Elisabeth Leamy Answers Your Questions

Helpful suggestions from readers

Comment: Who can afford to "just let the cards go dormant" when banks are starting to charge annual fees? You'll really be paying something for nothing! I just canceled my Bank of America card for that reason, even though I never carry a balance. ~plet39

Comment: Most of this information is very good, very timely, and very necessary to save some money, but I do have to disagree with one point: Transferring balances between accounts can be a very costly tip. Most banks charge a transaction fee for making the transaction, and then charge a cash rate, a much higher rate than for that of purchases. If you're going to use this trick, it would be advisable to find one of your lower balance cards and make sure it has a balance transfer offer. Many offer 0% on balance transfers, usually for a very limited amount of time, like 6 months or 12 months. This can be very helpful when attempting to pay down balances on accounts with higher rates. Thanks for the good information!

Answer: Thank you for these two well considered comments. These writers make great points. The first comment was in response to my suggestion that canceling credit cards can hurt your credit score, so it's better to let them go dormant by cutting them up and not using them. The second was about the tactic of moving money around among your credit cards so that no card is too near the limit. Regarding transfers, the idea is to do this just once, but, yes, you should be careful. Regarding dormancy, of course, you will want to consider what to do with each account on a case-by-case basis.

Rising Rates, Lower Limits

Comment: She's obviously not up with reality these days. I've had full credit accounts closed by my bank because of the "economic climate" and not through any fault of my own. In addition, they SLASHED my available credit on my remaining card. So now my utilization ratio is ruining my once excellent credit. The credit scoring industry needs to be cleaned up. There should only be ONE score and it should be transparent in how it's figured. I'm currently doing everything in my power to pay off my credit card balance so my score will go back up, but I'm very frustrated to be so powerless with my credit score. I've never paid late or been in default with any loan/credit card, so why should my score plummet because of a decision by the credit card industry?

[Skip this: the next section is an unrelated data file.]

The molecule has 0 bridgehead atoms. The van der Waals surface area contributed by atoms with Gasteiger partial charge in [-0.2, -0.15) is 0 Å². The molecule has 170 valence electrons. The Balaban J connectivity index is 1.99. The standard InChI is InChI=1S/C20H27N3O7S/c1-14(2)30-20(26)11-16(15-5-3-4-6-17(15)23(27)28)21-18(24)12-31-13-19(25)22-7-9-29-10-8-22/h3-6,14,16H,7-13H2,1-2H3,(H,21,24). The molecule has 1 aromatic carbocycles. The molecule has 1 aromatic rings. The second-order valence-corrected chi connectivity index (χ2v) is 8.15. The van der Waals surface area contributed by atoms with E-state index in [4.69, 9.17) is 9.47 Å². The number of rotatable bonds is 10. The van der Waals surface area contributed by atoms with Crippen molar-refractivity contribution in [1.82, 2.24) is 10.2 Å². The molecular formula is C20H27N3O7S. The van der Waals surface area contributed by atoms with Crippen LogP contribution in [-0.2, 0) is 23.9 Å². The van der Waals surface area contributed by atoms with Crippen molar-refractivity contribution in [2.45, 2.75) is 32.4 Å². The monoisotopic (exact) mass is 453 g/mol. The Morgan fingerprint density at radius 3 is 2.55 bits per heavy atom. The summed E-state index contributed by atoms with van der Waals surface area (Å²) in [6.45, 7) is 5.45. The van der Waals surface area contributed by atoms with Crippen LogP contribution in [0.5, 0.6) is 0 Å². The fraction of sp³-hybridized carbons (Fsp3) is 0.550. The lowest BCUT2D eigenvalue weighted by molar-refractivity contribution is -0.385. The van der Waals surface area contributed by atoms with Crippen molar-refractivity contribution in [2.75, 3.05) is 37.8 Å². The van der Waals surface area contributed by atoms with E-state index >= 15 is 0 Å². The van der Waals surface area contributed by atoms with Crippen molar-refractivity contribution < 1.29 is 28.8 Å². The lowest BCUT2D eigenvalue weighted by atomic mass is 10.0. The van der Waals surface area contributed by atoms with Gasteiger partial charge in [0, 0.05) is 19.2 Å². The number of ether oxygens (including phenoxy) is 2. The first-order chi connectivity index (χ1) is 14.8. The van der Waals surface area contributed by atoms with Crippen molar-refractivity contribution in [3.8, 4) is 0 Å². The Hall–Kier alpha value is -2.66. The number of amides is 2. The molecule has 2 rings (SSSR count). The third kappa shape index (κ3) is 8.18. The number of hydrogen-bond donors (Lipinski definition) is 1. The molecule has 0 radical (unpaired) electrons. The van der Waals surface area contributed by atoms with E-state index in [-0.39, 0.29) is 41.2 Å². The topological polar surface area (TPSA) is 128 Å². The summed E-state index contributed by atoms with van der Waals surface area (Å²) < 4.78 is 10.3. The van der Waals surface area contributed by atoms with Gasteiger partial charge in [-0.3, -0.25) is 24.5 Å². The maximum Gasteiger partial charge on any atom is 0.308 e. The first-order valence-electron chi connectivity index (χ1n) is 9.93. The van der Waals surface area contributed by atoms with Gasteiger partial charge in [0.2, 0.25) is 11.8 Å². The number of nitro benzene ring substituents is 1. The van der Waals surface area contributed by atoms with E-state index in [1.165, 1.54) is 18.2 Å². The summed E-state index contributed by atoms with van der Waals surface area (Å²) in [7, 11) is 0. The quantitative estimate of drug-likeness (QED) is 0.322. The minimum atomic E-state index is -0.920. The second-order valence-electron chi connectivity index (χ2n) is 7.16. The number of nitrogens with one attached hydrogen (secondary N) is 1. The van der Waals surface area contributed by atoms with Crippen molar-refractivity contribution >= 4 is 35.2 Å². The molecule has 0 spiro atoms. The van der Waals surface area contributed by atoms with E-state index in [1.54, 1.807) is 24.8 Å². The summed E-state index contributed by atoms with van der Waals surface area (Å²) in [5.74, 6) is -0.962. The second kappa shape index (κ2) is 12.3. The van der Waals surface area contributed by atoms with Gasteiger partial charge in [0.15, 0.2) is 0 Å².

Answer: I understand "anonne's" frustration, but -- come on now -- do your homework! I have been covering the issue of credit card companies lowering limits and how that affects people's credit score for months now. To see one of those stories click here. http://abcnews.go.com/GMA/story?id=6993495&page=1

Comment: Good credit score equals slavery and bondage. The credit card companies just upped their rates on people who have been great customers for years and years. Mine went from 8 to 16 percent. they're trying to beat the new regulations -- thanks guys. Every time the government tries to help me -- I pay for it. ~putneyvermont

Answer: I continue to cover the issue of higher rates and lower limits, including a story on ABC News' "World News" just last week. As part of that story, I posted helpful hints for fighting back, including how to find a credit union you are eligible for. Click here.

Find more consumer news from Elisabeth Leamy here.

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